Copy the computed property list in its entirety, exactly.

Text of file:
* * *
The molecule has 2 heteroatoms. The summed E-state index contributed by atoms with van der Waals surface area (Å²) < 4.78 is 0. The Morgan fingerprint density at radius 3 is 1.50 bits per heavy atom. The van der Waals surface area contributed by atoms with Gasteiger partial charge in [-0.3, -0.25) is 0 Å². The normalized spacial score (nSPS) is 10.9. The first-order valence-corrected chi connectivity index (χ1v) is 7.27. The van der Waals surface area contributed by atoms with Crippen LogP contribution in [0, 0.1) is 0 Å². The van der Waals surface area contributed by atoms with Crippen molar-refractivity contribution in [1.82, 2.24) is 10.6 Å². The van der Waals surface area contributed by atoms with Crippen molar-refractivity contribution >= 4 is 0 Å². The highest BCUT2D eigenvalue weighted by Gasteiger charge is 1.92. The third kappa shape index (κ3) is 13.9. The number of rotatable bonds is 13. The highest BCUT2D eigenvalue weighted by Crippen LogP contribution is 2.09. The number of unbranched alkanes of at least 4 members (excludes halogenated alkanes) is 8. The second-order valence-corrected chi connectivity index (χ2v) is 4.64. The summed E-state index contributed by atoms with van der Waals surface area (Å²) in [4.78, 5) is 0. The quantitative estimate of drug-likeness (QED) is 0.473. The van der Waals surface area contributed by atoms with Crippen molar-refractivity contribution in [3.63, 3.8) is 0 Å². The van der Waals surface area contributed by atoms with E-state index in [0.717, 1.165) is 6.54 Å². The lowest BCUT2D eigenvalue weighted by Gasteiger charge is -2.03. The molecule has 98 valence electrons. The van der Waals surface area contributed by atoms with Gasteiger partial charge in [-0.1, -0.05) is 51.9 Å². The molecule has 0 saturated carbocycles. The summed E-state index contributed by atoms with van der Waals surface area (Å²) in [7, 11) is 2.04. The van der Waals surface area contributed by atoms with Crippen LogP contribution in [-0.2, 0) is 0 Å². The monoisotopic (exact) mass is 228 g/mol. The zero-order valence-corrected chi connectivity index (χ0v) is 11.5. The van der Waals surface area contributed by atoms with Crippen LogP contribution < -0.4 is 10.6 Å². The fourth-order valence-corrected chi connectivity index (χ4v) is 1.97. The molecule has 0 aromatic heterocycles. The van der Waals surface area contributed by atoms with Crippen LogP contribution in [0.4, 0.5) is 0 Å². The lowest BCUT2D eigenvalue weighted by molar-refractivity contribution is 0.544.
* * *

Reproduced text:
The molecule has 2 heteroatoms. The summed E-state index contributed by atoms with van der Waals surface area (Å²) < 4.78 is 0. The Morgan fingerprint density at radius 3 is 1.50 bits per heavy atom. The van der Waals surface area contributed by atoms with Gasteiger partial charge in [-0.3, -0.25) is 0 Å². The normalized spacial score (nSPS) is 10.9. The first-order valence-corrected chi connectivity index (χ1v) is 7.27. The van der Waals surface area contributed by atoms with Crippen LogP contribution in [0, 0.1) is 0 Å². The van der Waals surface area contributed by atoms with Crippen molar-refractivity contribution in [1.82, 2.24) is 10.6 Å². The van der Waals surface area contributed by atoms with Crippen molar-refractivity contribution >= 4 is 0 Å². The highest BCUT2D eigenvalue weighted by Gasteiger charge is 1.92. The third kappa shape index (κ3) is 13.9. The number of rotatable bonds is 13. The highest BCUT2D eigenvalue weighted by Crippen LogP contribution is 2.09. The number of unbranched alkanes of at least 4 members (excludes halogenated alkanes) is 8. The second-order valence-corrected chi connectivity index (χ2v) is 4.64. The summed E-state index contributed by atoms with van der Waals surface area (Å²) in [4.78, 5) is 0. The quantitative estimate of drug-likeness (QED) is 0.473. The van der Waals surface area contributed by atoms with Crippen molar-refractivity contribution in [3.63, 3.8) is 0 Å². The van der Waals surface area contributed by atoms with E-state index in [0.717, 1.165) is 6.54 Å². The lowest BCUT2D eigenvalue weighted by Gasteiger charge is -2.03. The molecule has 98 valence electrons. The van der Waals surface area contributed by atoms with Gasteiger partial charge in [-0.1, -0.05) is 51.9 Å². The molecule has 0 saturated carbocycles. The summed E-state index contributed by atoms with van der Waals surface area (Å²) in [7, 11) is 2.04. The van der Waals surface area contributed by atoms with Crippen LogP contribution in [-0.2, 0) is 0 Å². The monoisotopic (exact) mass is 228 g/mol. The zero-order valence-corrected chi connectivity index (χ0v) is 11.5. The van der Waals surface area contributed by atoms with Crippen LogP contribution < -0.4 is 10.6 Å². The fourth-order valence-corrected chi connectivity index (χ4v) is 1.97. The molecule has 0 aromatic heterocycles. The van der Waals surface area contributed by atoms with Crippen LogP contribution in [0.4, 0.5) is 0 Å². The lowest BCUT2D eigenvalue weighted by molar-refractivity contribution is 0.544.